Shopping centre bosses have ‘posed’ as members of the public to support their own controversial multi-million pound development in the city.
intu general manager Shelley Peppard and six of her colleagues from across the country have come under fire for the stunt, which protestors claim is “deceitful” and “desperate”.
The letters of support to build a new retail and leisure complex failed to state they were intu employees – despite some being managers of centres as far away as Manchester.
Even staff from the centre’s PR company disguised themselves as ordinary shoppers to comment.
But according to planning law, there are no rules to prevent anyone making representations on applications.
Planning chairman, Councillor Andrew Geary, will vote on the plans next month. He said: “In a moral sense I can see how people would object, but in planning terms there are no laws to stop it.
“The planning committee has no choice but to take the comments into account.
“It’s not great, but it’s what we have to work with.”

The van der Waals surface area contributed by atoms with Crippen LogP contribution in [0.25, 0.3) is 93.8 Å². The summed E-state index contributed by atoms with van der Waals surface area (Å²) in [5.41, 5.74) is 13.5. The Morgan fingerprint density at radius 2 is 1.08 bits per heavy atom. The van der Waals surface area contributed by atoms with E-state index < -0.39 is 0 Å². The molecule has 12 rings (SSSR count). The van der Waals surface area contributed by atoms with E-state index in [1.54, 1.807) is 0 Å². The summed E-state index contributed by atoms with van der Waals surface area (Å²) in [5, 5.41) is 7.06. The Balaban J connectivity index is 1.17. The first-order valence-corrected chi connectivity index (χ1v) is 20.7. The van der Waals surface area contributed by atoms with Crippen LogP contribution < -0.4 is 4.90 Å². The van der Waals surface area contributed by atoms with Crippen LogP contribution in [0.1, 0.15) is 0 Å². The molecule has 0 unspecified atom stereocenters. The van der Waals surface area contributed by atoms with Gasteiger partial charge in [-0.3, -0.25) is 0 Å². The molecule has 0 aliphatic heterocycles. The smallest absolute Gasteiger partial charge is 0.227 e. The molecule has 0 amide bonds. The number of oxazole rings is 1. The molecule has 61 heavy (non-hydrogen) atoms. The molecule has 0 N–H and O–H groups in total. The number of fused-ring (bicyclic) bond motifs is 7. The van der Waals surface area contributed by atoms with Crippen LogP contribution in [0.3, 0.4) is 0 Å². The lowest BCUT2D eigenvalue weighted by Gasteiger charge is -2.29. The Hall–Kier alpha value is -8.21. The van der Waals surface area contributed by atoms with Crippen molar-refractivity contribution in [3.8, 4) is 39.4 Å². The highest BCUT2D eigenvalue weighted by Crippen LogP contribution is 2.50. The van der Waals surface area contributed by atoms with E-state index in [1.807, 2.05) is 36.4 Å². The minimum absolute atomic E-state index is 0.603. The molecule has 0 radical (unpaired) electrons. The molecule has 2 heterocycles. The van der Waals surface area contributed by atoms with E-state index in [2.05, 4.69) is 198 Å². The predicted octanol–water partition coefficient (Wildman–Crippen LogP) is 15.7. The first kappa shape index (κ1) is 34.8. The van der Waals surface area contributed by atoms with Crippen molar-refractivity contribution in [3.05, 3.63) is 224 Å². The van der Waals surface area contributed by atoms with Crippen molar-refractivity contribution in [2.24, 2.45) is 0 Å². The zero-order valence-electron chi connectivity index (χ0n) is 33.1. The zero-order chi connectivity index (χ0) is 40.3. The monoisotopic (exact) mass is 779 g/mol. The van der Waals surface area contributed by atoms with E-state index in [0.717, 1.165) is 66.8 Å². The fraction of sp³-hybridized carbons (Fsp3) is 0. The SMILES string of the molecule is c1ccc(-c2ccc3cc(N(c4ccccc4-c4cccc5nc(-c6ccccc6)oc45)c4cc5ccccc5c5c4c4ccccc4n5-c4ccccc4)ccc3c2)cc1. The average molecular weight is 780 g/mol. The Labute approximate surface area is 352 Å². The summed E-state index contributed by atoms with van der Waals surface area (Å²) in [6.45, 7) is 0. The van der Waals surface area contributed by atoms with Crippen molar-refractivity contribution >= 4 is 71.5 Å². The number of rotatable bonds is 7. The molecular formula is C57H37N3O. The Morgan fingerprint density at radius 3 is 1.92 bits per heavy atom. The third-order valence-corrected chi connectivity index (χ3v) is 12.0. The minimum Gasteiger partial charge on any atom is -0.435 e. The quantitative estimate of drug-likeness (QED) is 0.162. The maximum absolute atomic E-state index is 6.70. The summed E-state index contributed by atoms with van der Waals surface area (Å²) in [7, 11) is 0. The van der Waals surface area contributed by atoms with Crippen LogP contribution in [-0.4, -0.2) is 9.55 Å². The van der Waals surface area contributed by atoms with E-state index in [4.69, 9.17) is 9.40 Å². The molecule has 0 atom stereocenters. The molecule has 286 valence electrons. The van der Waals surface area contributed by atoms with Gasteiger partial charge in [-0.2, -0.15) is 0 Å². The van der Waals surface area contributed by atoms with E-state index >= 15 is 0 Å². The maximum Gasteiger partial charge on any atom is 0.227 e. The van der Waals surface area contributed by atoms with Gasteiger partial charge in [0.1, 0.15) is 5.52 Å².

The controversy comes just a week after intu boss Ms Peppard asked shoppers to get behind the centre’s ambitious plans to create a new dining area, additional shops, and a five-screen boutique cinema.
The retail expert, who joined intu two months ago, is said to be “openly proud” that intu staff have shown support for the proposals.
But those opposing the plans said it was a clear attempt to “flog a dead horse”.
An intu spokesman said: “It’s only natural that those closely involved in the development would want to officially voice support for a project they are involved in.
“As well as working for intu, many live or work in MK and have their own personal view and the changes it brings.”